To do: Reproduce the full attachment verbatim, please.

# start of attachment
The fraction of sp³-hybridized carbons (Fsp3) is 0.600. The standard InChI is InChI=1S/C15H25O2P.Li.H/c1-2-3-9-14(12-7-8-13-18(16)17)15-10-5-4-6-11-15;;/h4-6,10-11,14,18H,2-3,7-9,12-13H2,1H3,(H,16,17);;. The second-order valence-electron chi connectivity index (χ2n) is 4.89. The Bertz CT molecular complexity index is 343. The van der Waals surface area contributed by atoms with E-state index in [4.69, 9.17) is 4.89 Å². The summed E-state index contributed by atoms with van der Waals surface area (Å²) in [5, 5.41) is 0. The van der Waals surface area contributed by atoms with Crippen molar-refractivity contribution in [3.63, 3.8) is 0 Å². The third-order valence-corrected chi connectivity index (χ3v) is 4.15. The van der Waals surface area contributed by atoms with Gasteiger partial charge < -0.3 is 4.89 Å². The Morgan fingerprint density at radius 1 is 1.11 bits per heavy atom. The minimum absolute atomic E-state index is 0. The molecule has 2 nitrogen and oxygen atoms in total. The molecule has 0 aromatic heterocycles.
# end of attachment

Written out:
The fraction of sp³-hybridized carbons (Fsp3) is 0.600. The standard InChI is InChI=1S/C15H25O2P.Li.H/c1-2-3-9-14(12-7-8-13-18(16)17)15-10-5-4-6-11-15;;/h4-6,10-11,14,18H,2-3,7-9,12-13H2,1H3,(H,16,17);;. The second-order valence-electron chi connectivity index (χ2n) is 4.89. The Bertz CT molecular complexity index is 343. The van der Waals surface area contributed by atoms with E-state index in [4.69, 9.17) is 4.89 Å². The summed E-state index contributed by atoms with van der Waals surface area (Å²) in [5, 5.41) is 0. The van der Waals surface area contributed by atoms with Crippen molar-refractivity contribution in [3.63, 3.8) is 0 Å². The third-order valence-corrected chi connectivity index (χ3v) is 4.15. The van der Waals surface area contributed by atoms with Gasteiger partial charge < -0.3 is 4.89 Å². The Morgan fingerprint density at radius 1 is 1.11 bits per heavy atom. The minimum absolute atomic E-state index is 0. The molecule has 2 nitrogen and oxygen atoms in total. The molecule has 0 aromatic heterocycles.